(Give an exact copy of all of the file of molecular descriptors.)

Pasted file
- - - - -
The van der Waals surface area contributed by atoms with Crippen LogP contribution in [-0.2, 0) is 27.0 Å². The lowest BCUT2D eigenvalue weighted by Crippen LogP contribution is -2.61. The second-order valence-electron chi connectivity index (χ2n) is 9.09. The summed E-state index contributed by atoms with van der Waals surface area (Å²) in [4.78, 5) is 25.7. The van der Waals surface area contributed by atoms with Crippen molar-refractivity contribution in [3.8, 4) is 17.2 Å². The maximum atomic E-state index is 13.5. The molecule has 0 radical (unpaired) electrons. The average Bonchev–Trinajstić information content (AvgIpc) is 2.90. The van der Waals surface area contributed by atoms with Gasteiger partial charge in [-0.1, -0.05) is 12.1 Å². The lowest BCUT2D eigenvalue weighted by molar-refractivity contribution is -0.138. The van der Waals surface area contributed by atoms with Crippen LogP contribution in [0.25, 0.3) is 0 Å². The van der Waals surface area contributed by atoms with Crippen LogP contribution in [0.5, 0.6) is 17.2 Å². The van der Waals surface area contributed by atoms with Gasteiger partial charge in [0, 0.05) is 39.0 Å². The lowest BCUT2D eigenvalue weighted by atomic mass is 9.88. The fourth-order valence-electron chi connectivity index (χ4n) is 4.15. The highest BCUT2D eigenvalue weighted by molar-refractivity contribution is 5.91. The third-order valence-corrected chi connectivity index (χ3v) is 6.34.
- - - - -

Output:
The van der Waals surface area contributed by atoms with Crippen LogP contribution in [-0.2, 0) is 27.0 Å². The lowest BCUT2D eigenvalue weighted by Crippen LogP contribution is -2.61. The second-order valence-electron chi connectivity index (χ2n) is 9.09. The summed E-state index contributed by atoms with van der Waals surface area (Å²) in [4.78, 5) is 25.7. The van der Waals surface area contributed by atoms with Crippen molar-refractivity contribution in [3.8, 4) is 17.2 Å². The maximum atomic E-state index is 13.5. The molecule has 0 radical (unpaired) electrons. The average Bonchev–Trinajstić information content (AvgIpc) is 2.90. The van der Waals surface area contributed by atoms with Gasteiger partial charge in [-0.1, -0.05) is 12.1 Å². The lowest BCUT2D eigenvalue weighted by molar-refractivity contribution is -0.138. The van der Waals surface area contributed by atoms with Crippen LogP contribution in [0.25, 0.3) is 0 Å². The van der Waals surface area contributed by atoms with Crippen LogP contribution in [0.5, 0.6) is 17.2 Å². The van der Waals surface area contributed by atoms with Gasteiger partial charge in [0, 0.05) is 39.0 Å². The lowest BCUT2D eigenvalue weighted by atomic mass is 9.88. The fourth-order valence-electron chi connectivity index (χ4n) is 4.15. The highest BCUT2D eigenvalue weighted by molar-refractivity contribution is 5.91. The third-order valence-corrected chi connectivity index (χ3v) is 6.34.